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Ethnic-Albanians, Macedonians Diverge on Peace Agreement - 2001-09-26


There have been new developments in the Balkans this year as an ethnic-Albanian insurgency in Macedonia may have been contained by a recent peace agreement and the insertion of NATO troops. There is a new government of democratic reformers in Serbia. And national elections are planned for November in Kosovo, the Albanian-populated Serbian province that is occupied by NATO and administered by the United Nations.

VOA's Barry Wood has been in the three areas this month and files this reporter's notebook on what the changes seem to portend.

At a cafe on what is still called Marshall Tito street in downtown Skopje, the mood among Macedonians is grim.

The peace agreement between ethnic Albanians and the Macedonian government brokered last month by the European Union and the United States is not popular. The cafe talkers here believe, if implemented, the deal that gives ethnic-Albanians increased rights, means the end of an independent Macedonia, a country that emerged from the old Yugoslavia ten years ago.

Many Macedonians see independence in ethnic terms, viewing their country as a homeland for the two million majority Macedonians who for centuries have been fought over and ruled by others. They see increased rights for ethnic-Albanians, who comprise perhaps one third of the population, as a thinly disguised partition. The majority Macedonians scoff at the notion that ethnic-Albanians will profess loyalty to a Macedonian state.

Travel the modern highway west through the Vardar valley to the ethnic-Albanian populated west and several Albanians that a visiting reporter spoke with agree with the Macedonian critique. Soldiers of the Albanian National Liberation Army that forced the Macedonian government to the negotiating table are viewed as heroes.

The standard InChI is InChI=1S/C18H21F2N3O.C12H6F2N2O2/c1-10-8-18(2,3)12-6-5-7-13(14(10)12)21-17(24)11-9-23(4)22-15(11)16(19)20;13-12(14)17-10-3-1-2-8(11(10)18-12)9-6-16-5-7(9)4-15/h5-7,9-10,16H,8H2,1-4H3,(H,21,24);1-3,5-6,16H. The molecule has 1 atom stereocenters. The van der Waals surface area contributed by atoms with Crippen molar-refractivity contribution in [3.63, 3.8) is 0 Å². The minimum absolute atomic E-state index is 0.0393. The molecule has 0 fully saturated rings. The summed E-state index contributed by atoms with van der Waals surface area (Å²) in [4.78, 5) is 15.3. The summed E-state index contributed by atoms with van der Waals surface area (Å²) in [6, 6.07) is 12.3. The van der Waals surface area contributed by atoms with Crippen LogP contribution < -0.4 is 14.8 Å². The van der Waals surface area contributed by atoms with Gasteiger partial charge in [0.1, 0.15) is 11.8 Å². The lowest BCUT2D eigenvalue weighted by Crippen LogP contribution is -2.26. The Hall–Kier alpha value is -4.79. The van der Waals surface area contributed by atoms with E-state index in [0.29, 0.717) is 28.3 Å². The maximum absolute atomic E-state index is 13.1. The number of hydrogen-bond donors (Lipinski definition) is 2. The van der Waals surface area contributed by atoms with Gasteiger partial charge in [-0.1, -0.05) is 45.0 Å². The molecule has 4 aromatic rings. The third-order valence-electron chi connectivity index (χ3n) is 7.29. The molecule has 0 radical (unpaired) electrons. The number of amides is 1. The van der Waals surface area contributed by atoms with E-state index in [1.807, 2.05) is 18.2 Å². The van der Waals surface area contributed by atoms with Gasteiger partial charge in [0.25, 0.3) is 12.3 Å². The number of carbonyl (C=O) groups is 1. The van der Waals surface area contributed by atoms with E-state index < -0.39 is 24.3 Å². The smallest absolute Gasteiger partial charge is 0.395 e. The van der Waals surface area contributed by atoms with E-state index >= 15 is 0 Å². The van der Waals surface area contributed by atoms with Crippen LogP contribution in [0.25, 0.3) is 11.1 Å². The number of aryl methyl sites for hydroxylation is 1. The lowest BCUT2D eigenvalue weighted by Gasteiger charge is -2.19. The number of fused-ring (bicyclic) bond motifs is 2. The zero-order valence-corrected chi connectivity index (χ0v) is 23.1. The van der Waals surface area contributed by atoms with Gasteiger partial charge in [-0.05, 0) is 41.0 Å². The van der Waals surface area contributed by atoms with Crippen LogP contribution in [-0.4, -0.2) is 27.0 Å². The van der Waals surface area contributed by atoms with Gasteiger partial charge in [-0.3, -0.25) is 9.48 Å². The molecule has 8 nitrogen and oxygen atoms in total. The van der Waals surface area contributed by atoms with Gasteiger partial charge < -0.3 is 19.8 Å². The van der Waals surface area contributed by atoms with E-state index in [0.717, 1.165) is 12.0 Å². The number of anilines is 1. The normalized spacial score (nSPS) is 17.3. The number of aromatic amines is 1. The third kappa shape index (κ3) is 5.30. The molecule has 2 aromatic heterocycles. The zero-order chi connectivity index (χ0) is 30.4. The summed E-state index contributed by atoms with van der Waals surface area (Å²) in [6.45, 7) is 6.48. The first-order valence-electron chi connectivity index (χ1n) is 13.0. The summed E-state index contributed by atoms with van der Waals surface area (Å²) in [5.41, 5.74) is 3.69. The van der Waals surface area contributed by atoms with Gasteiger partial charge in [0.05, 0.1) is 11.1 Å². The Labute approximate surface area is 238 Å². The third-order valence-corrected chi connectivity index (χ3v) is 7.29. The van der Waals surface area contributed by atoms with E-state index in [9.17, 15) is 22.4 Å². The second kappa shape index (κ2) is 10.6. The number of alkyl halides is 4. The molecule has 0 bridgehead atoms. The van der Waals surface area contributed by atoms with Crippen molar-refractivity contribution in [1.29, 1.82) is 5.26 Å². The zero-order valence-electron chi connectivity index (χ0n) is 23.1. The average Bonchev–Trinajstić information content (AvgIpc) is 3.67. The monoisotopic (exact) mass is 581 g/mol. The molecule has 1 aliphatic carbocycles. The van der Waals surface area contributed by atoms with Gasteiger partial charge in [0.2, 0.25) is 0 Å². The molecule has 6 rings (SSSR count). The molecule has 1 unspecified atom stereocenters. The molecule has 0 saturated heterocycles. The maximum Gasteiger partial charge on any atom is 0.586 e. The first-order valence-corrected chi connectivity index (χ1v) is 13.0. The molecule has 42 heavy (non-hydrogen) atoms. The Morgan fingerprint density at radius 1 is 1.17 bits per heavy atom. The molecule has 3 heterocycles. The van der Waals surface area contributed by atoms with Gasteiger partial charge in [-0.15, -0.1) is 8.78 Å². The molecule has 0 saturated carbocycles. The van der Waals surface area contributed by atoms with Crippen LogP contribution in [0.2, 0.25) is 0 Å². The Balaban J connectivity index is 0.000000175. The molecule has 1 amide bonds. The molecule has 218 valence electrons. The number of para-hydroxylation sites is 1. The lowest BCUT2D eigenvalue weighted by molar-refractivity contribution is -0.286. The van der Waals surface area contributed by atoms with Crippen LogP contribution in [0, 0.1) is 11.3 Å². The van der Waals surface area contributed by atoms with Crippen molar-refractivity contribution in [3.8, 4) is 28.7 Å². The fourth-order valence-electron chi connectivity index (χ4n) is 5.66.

Many young people in Tetovo and Gostivar speak openly of the need to unite all Albanians - those in Albania, Macedonia, and Kosovo. Other ethnic-Albanians say they are willing to remain citizens of Macedonia, provided they have the same rights as the majority Macedonians.

Travel two hours north of Skopje to the Kosovo capital, Pristina, and the mood again is quite different. Pristina is a large and modern city, far more developed than when this reporter last visited 25 years ago. But amid an overwhelming international presence, virtually all traces of Serbian rule are gone.

Place names have been changed. I saw no public signs in Serbian. Serbian influence has vanished along with the tens of thousands of Serbs who used to live in the interior part of Kosovo. No one imagines that Serbian control will ever be reasserted.

The Kosovo elections, scheduled for November 17, are spoken of in hopeful terms. But the international community is not prepared to discuss either independence or changing national borders. That leaves Kosovo as a U.N. protectorate, with an economy that hardly functions, and wide-scale corruption.

If there is one hopeful sign in the region it is Serbia itself. The youthful reformers who ousted President Slobodan Milosevic one year ago are consolidating power. Relations with the international community are being rebuilt and there are hopes that the economy may be entering a period of sustained growth.

In Skopje, a short distance from the cafe, fishermen wade in the Vardar river next to the city's old stone bridge. They spend hours casting in the fast moving river. Occasionally, they get a bite and pull a fish out and tuck it into a wicker basket. The fishermen say they want peace. Anything that will keep war away from Skopje.

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